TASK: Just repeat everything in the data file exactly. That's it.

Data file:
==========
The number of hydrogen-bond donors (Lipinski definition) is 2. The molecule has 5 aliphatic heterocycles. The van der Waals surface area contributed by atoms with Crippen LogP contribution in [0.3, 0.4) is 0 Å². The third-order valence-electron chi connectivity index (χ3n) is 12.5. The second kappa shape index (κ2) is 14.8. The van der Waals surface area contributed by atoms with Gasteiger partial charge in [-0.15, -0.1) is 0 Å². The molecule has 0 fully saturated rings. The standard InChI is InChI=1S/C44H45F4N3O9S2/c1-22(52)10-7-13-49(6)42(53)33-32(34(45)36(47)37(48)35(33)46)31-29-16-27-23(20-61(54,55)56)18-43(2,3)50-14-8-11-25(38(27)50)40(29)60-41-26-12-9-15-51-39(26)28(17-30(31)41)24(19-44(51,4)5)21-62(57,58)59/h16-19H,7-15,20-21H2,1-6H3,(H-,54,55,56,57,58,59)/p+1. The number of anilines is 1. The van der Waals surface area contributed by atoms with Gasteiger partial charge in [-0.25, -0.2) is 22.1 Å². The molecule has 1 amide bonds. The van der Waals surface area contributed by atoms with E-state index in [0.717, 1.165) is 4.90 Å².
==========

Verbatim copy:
The number of hydrogen-bond donors (Lipinski definition) is 2. The molecule has 5 aliphatic heterocycles. The van der Waals surface area contributed by atoms with Crippen LogP contribution in [0.3, 0.4) is 0 Å². The third-order valence-electron chi connectivity index (χ3n) is 12.5. The second kappa shape index (κ2) is 14.8. The van der Waals surface area contributed by atoms with Gasteiger partial charge in [-0.15, -0.1) is 0 Å². The molecule has 0 fully saturated rings. The standard InChI is InChI=1S/C44H45F4N3O9S2/c1-22(52)10-7-13-49(6)42(53)33-32(34(45)36(47)37(48)35(33)46)31-29-16-27-23(20-61(54,55)56)18-43(2,3)50-14-8-11-25(38(27)50)40(29)60-41-26-12-9-15-51-39(26)28(17-30(31)41)24(19-44(51,4)5)21-62(57,58)59/h16-19H,7-15,20-21H2,1-6H3,(H-,54,55,56,57,58,59)/p+1. The number of anilines is 1. The van der Waals surface area contributed by atoms with Gasteiger partial charge in [-0.25, -0.2) is 22.1 Å². The molecule has 1 amide bonds. The van der Waals surface area contributed by atoms with E-state index in [0.717, 1.165) is 4.90 Å².